What basic obligations does this place upon the party to whom the information is given?

There are 4 basic obligations. First, the recipient of the information must keep it confidential and not disclose it. Second, the recipient must use at least reasonable security measures to protect the confidential information. Third, the recipient must act in good faith in relation to the confidential information. Fourth, the information may only be used for a defined purpose. These basic obligations may be made subject to exceptions.

Can information supplied under this agreement be disclosed to the recipient's legal advisers?

Text is included to cover this eventuality. Rights to disclose to advisers (and others) may be made subject to the adviser having a professional obligation to keep the information confidential, or to the adviser entering into separate confidentiality undertakings.

We are disclosing information to a potential business partner. We don't want him to pass the information on. Also, we don't want him using the information in his own business. Does the NDA prohibit this sort of thing?

The NDA employs the concept of a "permitted purpose". For example, you might define the permitted purpose under the NDA as "considering the possibility of, and negotiating in respect of, an investment in XYZ Ltd". The person receiving the information undertakes not to use the information for any purpose except the permitted purpose.

What is the function of the data protection clause in this document?

This is a data processor clause. Under UK and EU data protection law, when a person who controls data (known as a data controller) passes that data to another for processing (the data processor), there are certain requirements that need to be met. The data processor clause is intended to help with these.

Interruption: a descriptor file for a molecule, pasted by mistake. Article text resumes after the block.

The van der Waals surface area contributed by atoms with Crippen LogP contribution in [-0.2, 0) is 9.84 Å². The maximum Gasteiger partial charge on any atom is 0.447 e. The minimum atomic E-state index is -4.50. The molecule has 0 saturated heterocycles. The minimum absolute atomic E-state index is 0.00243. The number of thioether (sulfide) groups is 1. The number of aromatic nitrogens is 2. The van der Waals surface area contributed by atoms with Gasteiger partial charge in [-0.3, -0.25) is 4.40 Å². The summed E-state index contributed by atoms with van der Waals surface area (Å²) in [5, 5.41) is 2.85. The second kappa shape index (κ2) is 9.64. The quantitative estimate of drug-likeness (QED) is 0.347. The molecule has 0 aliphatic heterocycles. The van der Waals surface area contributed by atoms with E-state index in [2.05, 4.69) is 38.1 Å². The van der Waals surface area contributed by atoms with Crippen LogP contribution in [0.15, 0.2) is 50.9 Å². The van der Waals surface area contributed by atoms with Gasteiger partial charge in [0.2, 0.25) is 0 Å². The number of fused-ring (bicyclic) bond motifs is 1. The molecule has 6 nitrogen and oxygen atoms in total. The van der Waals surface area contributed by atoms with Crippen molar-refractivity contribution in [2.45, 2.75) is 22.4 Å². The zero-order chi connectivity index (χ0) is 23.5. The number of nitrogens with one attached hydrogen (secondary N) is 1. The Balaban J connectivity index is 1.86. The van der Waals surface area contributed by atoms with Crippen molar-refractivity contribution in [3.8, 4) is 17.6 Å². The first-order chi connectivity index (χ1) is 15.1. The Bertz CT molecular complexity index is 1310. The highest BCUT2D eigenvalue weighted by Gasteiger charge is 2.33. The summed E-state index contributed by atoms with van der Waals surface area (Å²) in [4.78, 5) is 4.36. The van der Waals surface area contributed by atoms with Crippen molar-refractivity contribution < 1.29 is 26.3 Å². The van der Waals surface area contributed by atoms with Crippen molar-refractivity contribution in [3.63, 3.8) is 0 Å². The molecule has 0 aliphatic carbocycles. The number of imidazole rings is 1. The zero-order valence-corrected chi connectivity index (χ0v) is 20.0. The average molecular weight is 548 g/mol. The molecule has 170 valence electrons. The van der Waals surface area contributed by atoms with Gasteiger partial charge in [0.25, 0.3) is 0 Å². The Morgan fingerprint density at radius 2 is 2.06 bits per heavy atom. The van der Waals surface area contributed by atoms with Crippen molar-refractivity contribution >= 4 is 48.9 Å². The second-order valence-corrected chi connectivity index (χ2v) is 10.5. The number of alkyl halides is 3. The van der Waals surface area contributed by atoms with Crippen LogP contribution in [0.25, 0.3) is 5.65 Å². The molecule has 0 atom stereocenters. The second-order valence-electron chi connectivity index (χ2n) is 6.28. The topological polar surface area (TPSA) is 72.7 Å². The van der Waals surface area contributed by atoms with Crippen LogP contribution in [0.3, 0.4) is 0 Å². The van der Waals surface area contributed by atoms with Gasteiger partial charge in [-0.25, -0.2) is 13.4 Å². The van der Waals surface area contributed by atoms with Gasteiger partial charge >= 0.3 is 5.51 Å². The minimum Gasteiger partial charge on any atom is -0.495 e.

We will be giving certain information to an associate, who will need to pass that information on to certain others. But we don't want it going any further. Does the NDA cover this?

There are two clauses that are relevant here. First, the NDA provides that the confidential information may be passed on to another where the express consent of the discloser has been obtained. Optionally, such disclosures must be under conditions of confidentiality no less onerous than those contained in the NDA. Second, where you can identify in advance the classes of person to whom the information may be disclosed, then these can be listed in the agreement. You may specify that such persons must be bound by a written agreement or professional obligation to protect the confidentiality of the information.

What exceptions to the basic confidentiality obligations are included in this agreement?

Exceptions listed in the agreement cover: information known to the recipient before disclosure; information that is or becomes publicly known, unless the recipient is at fault; and information obtained from a third party where there was no obvious breach of confidence.

There is also the usual exception for legally-mandated disclosures and similar.

What is the function of the indemnity that is listed in the contents?

This simply provides that, in the event of a breach of the agreement by the recipient of the confidential information, recovery is on an "indemnity basis" – this generally means more losses can be recovered than if the usual measure of damages for breach of contract is applied.

What happens to my confidential information held by the other party after the agreement is terminated?

Under the suggested (optional) clauses, that other party may be obliged to return or destroy media holding confidential information, and to delete the information from its computer systems, within a defined period. Exceptions may be made: for example, for documents that the other party has to retain for legal reasons. The scope of the exceptions will usually depend upon the scope of the definition of the confidential information.